The Blue Ribbon award program recognizes both public and private schools throughout the country for their academic excellence. These schools are nominated by each Chief State School Officer (the CSSO), the Department of Defense Education Activity (the DoDEA), and the Bureau of Indian Education (the BIE). It is delegates from these state parties that determine if the candidates for their states meet the minimum requirements that are established by the Department of Education. The nomination criteria for public schools rely heavily on state assessment testing. Nominating bodies look at the achievement of the school's students compared to all other schools in the state and results for student subgroups from disadvantaged populations. Because private schools are not required to complete statewide standardized testing, the nominating criteria for private schools differs some from public ones. Non-public schools are judged based on the achievement of the school's students on nationally recognized tests as opposed to state mandated ones as well as by how strongly the disadvantaged students within the school rank on these tests in comparison to their fellow classmates.

It is these criteria that have some people questioning the effectiveness and even accuracy of the Blue Ribbon award system. While awarding high achieving and improving schools is in no way frowned upon, many feel that using standardized test results to determine a school's eligibility is a mistake. While schools who's test scores distinguish them as "high achieving" may very well be exemplary schools, there are likely many schools with suffering test scores that also provide an exemplary education by a different set of standards. The argument boils down to the age old debate over the worth and effectiveness of standardized testing to educate and assess our young students.

While the criteria for the Blue Ribbon Award system may be challenged, the impact the awards have on schools and their student population is undeniable. Schools with Blue Ribbon achievement become selling points for local realtors, business partners are easier to come by for these schools, and financial assistance and volunteers are more abundant. The Blue Ribbon distinction becomes a selling point for schools in a way that can really stand to foster a school's educational abilities and effectiveness.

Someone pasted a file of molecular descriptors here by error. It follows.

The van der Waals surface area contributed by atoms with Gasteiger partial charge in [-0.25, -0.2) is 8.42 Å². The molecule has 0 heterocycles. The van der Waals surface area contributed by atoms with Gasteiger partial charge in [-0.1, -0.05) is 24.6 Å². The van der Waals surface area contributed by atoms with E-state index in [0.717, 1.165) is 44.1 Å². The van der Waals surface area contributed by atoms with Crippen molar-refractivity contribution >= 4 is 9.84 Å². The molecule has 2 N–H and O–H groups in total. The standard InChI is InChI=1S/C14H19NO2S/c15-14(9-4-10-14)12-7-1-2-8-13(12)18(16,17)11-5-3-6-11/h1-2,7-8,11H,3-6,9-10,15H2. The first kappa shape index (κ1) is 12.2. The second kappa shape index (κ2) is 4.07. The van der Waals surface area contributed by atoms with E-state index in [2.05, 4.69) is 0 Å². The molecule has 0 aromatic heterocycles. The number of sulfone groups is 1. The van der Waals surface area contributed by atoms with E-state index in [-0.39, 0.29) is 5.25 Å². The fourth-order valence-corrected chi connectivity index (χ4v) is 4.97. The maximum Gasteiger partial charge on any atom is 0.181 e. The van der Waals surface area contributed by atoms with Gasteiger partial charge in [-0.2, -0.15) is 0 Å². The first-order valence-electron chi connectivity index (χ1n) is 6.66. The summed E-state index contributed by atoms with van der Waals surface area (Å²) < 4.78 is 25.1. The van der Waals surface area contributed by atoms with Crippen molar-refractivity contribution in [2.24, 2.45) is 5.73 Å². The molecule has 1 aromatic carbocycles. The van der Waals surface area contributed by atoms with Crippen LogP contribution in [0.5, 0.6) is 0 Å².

There are numerous testimonials of students who are inspired by their school's Blue Ribbon achievement and staff who are reignited by the distinction. These are absolutely all positive things. I doubt any of us will argue that these Blue Ribbon nominated schools don't deserve some recognition for their accomplishments. Positive academic achievement should be recognized and rewarded. However, I think many feel that the prestige that accompanies winning a Blue Ribbon award may detract from the more important picture. While we should reward and celebrate our educational successes, we should not detract from schools that are struggling. We need the volunteers, financial assistance, marketing ploys, and so much more to be brought to our lower ranking, challenged schools. The Blue Ribbon distinction is a wonderful testament to academic success, but attention needs also to be brought to our country's schools that are struggling, but still striving.

(*)This guest post is contributed by Lauren Bailey, who regularly writes for online colleges. She welcomes your comments at her email Id: blauren99 AT gmail DOT com.

Adobe and Its Education Applications

I have been invited on uncountable times to attend forums and presentation of its products. Reason why I believe is far to share at least what's going on with this company in the forthcoming days.

Allow me to share David Andrade's Education Technology Guy's post:

Creative Suite 6 and Creative Cloud - yesterday Adobe announced the immediate availability of theAdobe Creative Suite 6 Software and the Creative Cloud is expected to be available on Friday, May 11th. Students and Teachers can down the free, 30-day trial (or purchase) on, here:
Here is a link to the release regarding product availability.

Teacher Appreciation Week - Adobe is running a contest on Adobe Students Facebook page. For the chance to win a $25 iTunes gift card, followers must tag @AdobeStudents and write a wall post about their favorite teacher/mentor and why. Write a story, post a quote, share a video/picture/give a shout out. For the chance to win $50 gift card, they can create something with Photoshop or Illustrator. Enter here: